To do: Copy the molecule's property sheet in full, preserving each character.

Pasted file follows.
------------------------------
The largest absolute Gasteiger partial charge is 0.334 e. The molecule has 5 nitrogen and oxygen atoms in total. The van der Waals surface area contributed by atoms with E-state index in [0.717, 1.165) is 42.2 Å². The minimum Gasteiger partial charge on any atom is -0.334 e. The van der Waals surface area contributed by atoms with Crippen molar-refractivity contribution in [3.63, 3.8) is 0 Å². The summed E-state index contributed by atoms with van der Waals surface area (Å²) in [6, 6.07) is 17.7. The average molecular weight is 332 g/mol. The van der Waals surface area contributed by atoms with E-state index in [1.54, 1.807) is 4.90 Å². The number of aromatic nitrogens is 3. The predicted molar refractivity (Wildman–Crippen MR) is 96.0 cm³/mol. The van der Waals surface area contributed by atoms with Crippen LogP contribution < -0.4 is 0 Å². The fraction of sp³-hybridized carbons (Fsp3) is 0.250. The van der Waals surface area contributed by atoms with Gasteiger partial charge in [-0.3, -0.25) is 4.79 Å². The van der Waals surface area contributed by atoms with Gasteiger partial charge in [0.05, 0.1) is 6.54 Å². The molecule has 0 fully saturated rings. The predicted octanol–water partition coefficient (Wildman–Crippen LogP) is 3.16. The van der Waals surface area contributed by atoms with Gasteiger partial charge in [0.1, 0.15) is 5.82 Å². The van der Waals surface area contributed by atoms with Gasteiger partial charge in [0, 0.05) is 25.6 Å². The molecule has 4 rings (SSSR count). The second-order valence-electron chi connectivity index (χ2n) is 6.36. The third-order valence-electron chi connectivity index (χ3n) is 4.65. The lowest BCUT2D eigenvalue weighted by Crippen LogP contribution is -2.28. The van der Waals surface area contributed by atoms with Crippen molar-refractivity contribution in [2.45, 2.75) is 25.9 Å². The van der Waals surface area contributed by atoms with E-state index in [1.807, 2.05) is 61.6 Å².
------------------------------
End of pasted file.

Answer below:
The largest absolute Gasteiger partial charge is 0.334 e. The molecule has 5 nitrogen and oxygen atoms in total. The van der Waals surface area contributed by atoms with E-state index in [0.717, 1.165) is 42.2 Å². The minimum Gasteiger partial charge on any atom is -0.334 e. The van der Waals surface area contributed by atoms with Crippen molar-refractivity contribution in [3.63, 3.8) is 0 Å². The summed E-state index contributed by atoms with van der Waals surface area (Å²) in [6, 6.07) is 17.7. The average molecular weight is 332 g/mol. The van der Waals surface area contributed by atoms with E-state index in [1.54, 1.807) is 4.90 Å². The number of aromatic nitrogens is 3. The predicted molar refractivity (Wildman–Crippen MR) is 96.0 cm³/mol. The van der Waals surface area contributed by atoms with Crippen LogP contribution < -0.4 is 0 Å². The fraction of sp³-hybridized carbons (Fsp3) is 0.250. The van der Waals surface area contributed by atoms with Gasteiger partial charge in [-0.3, -0.25) is 4.79 Å². The van der Waals surface area contributed by atoms with Gasteiger partial charge in [0.05, 0.1) is 6.54 Å². The molecule has 0 fully saturated rings. The predicted octanol–water partition coefficient (Wildman–Crippen LogP) is 3.16. The van der Waals surface area contributed by atoms with Gasteiger partial charge in [0.1, 0.15) is 5.82 Å². The van der Waals surface area contributed by atoms with Gasteiger partial charge in [0, 0.05) is 25.6 Å². The molecule has 4 rings (SSSR count). The second-order valence-electron chi connectivity index (χ2n) is 6.36. The third-order valence-electron chi connectivity index (χ3n) is 4.65. The lowest BCUT2D eigenvalue weighted by Crippen LogP contribution is -2.28. The van der Waals surface area contributed by atoms with Crippen molar-refractivity contribution in [2.45, 2.75) is 25.9 Å². The van der Waals surface area contributed by atoms with E-state index in [1.807, 2.05) is 61.6 Å².